TIPS FROM THE EXPERTS
Farmers need to make the most of all the good weather days they get in the spring; and an untimely breakdown of a tractor, planter or seed drill could affect your planting season.
Tractors and equipment that were put away for the winter months without a second look could lead to small problems mushrooming into costly, time-consuming breakdowns that put you in the repair shop, rather than out in the field. That is why we have asked several machinery experts, from different major manufacturers, for their spring maintenance advice.
avoid costly repairs
When you have a tractor that is seeing zero to minimal use over the winter, each of our experts said that using a fuel conditioner or treatment to combat bacteria buildup in fuel bulk tanks can potentially save producers hundreds – or even thousands – of dollars.
Another area where our experts unanimously agreed is that a clean tractor or planter can be your best defence against many common – and potentially costly – maintenance problems.
The most common issue mechanics tend to find when servicing equipment for the spring is leaks. A tractor or cultivator covered in mud from the fall can allow leaks, missing bolts or a fluid line that may have a nick in it to go undetected; all of these minor problems can lead to major surprises in the field.
fixing the actual problem
Along with regular cleaning, Brad Beuermann, a mechanic at Stratford Farm Equipment, says keeping organized and updated service logs for both tractors and planting equipment can be a money saver when it comes to repairs.
Updated logs can help mechanics quickly diagnose whether a regular servicing needs to be done, such as changing a filter and hydraulic oil, or help to diagnose and prevent more serious issues.
“Ultimately, I don’t want to sell anything to a customer that doesn’t need it,” says Beuermann. “If anything’s in question, when it comes to regular maintenance, you can lean on the maintenance log and not waste people’s money.”
In fact, a good chunk of your equipment’s regular maintenance and servicing can be done right on the farm. Ron MacLean, a machinery expert and president of Bob Mark New Holland in Lindsay, Ontario, recommends farmers perform a full service on their own machines before planting season.
This means swapping out fuel and oil filters, new air cleaners and topping up any fluid levels – which includes antifreeze, hydraulic oil and transmission fluid.
“They should really try to get those types of things in before the start of planting season, so that they know they’re completely ready to go,” says MacLean.
Newer tractors that have modern power-shift transmissions can become harsh and jerky with extended use. MacLean says having the transmission re-calibrated every so often will see a tractor performing smoothly and keep fuel costs down.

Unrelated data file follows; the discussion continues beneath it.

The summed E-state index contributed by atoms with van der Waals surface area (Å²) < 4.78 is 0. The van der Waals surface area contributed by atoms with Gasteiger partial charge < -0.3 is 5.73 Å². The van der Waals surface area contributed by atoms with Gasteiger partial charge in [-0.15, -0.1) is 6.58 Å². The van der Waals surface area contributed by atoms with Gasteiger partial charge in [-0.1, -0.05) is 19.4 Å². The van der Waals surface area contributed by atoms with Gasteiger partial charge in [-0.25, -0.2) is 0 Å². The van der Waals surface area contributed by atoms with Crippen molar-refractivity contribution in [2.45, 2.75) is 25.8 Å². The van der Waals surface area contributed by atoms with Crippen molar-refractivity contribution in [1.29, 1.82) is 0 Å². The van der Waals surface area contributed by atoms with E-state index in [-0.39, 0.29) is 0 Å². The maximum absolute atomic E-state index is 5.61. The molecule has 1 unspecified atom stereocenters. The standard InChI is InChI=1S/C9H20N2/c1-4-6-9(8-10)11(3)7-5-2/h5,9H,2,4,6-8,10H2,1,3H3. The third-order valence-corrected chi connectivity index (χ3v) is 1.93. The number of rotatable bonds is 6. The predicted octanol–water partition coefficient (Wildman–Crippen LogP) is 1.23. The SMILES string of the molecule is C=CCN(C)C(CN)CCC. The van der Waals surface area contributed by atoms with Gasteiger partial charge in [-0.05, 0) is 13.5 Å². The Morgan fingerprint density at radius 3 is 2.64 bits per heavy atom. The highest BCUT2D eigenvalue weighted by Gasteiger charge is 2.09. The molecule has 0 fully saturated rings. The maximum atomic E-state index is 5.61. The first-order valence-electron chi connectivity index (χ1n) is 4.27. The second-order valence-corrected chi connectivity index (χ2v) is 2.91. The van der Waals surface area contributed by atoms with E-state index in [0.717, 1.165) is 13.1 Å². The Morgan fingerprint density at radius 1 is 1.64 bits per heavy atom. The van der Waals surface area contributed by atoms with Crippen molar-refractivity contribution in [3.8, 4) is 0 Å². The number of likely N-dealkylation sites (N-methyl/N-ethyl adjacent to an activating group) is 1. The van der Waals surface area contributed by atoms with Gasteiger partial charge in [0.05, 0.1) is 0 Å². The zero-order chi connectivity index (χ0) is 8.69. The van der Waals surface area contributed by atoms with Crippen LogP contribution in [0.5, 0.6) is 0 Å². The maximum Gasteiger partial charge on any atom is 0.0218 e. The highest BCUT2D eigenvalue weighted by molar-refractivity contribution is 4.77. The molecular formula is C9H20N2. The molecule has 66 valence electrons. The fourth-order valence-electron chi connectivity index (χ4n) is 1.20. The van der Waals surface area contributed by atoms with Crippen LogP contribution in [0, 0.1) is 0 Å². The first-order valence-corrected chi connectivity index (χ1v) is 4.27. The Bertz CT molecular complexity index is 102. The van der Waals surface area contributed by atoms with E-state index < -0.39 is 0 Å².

As far as other wearable items go, Ray Cartier, the service manager at McGrail Farm Equipment in Chatham, Ontario, points to the fuel line and driveline components – such as bearings and belts – as areas for inspection or servicing.
“These should be part of your regular seasonal maintenance, particularly when your tractor is in the range of 4,000 to 5,000 hours,” he says.
don’t forget the small stuff
When it comes to planters and seeders – proper maintenance for the spring involves getting right down to the nitty-gritty. For instance, key components that tend to get missed are transmission and meter drive chains.
“I believe that chains on planters really should be a daily maintenance item, but I find that nobody maintains them daily,” says Trevor Sonneveld, Corporate Service Manager, Advantage Farm Equipment in Wyoming, Ontario.
He points out that properly lubricated chains, bearings and belts all contribute to less friction, less time spent adjusting your machine, less energy needed to perform regular tasks and improved fuel economy.
Depending on the acreage, soil conditions and the amount of hours in use, fuel savings can range from the hundreds to thousands of dollars a year.
James Horst, a mechanic at the D.M. Horst and Son dealership in Elmira, Ontario, recommends that farmers pay careful attention to wider than average gaps or large notches in a planter’s disk openers.
It is also a good idea, he recommends, to take apart and store seed meters away in a warm, dry place to avoid any rust from condensation that can build up over the winter.
But above all else, applying a bit of oil and grease before the winter is a low cost, simple solution that can go a long way towards protecting your planters and seeders.
“A grease gun and oil is a very important factor to maintaining this kind of equipment,” says Horst. “Safe to say, if you maintain it properly, you’ll double the life of a planter or seed drill – and that may be putting it lightly.” •